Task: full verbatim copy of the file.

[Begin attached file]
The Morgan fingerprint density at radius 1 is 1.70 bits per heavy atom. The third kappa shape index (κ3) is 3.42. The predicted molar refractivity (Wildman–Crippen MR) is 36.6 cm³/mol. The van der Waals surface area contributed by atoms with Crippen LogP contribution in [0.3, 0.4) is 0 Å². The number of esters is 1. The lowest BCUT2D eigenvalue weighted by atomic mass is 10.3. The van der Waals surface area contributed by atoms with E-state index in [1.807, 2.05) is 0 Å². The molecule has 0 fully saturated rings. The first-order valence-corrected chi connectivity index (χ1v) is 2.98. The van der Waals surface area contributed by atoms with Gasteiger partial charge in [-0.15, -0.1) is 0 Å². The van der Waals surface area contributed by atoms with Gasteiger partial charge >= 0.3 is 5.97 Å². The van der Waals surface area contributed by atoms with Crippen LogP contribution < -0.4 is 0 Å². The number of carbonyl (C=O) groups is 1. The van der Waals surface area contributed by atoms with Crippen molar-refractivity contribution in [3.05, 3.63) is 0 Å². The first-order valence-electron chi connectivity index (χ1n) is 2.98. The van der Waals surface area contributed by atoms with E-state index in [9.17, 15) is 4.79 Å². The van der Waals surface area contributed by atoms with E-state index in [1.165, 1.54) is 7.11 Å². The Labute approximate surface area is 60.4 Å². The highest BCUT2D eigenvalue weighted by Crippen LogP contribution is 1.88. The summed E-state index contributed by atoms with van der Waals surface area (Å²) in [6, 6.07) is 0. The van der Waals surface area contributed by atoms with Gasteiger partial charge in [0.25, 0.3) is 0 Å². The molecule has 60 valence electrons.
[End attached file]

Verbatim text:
The Morgan fingerprint density at radius 1 is 1.70 bits per heavy atom. The third kappa shape index (κ3) is 3.42. The predicted molar refractivity (Wildman–Crippen MR) is 36.6 cm³/mol. The van der Waals surface area contributed by atoms with Crippen LogP contribution in [0.3, 0.4) is 0 Å². The number of esters is 1. The lowest BCUT2D eigenvalue weighted by atomic mass is 10.3. The van der Waals surface area contributed by atoms with E-state index in [1.807, 2.05) is 0 Å². The molecule has 0 fully saturated rings. The first-order valence-corrected chi connectivity index (χ1v) is 2.98. The van der Waals surface area contributed by atoms with Gasteiger partial charge in [-0.15, -0.1) is 0 Å². The van der Waals surface area contributed by atoms with Gasteiger partial charge >= 0.3 is 5.97 Å². The van der Waals surface area contributed by atoms with Crippen LogP contribution < -0.4 is 0 Å². The number of carbonyl (C=O) groups is 1. The van der Waals surface area contributed by atoms with Crippen molar-refractivity contribution in [3.05, 3.63) is 0 Å². The first-order valence-electron chi connectivity index (χ1n) is 2.98. The van der Waals surface area contributed by atoms with E-state index in [9.17, 15) is 4.79 Å². The van der Waals surface area contributed by atoms with E-state index in [1.165, 1.54) is 7.11 Å². The Labute approximate surface area is 60.4 Å². The highest BCUT2D eigenvalue weighted by Crippen LogP contribution is 1.88. The summed E-state index contributed by atoms with van der Waals surface area (Å²) in [6, 6.07) is 0. The van der Waals surface area contributed by atoms with Gasteiger partial charge in [0.25, 0.3) is 0 Å². The molecule has 60 valence electrons.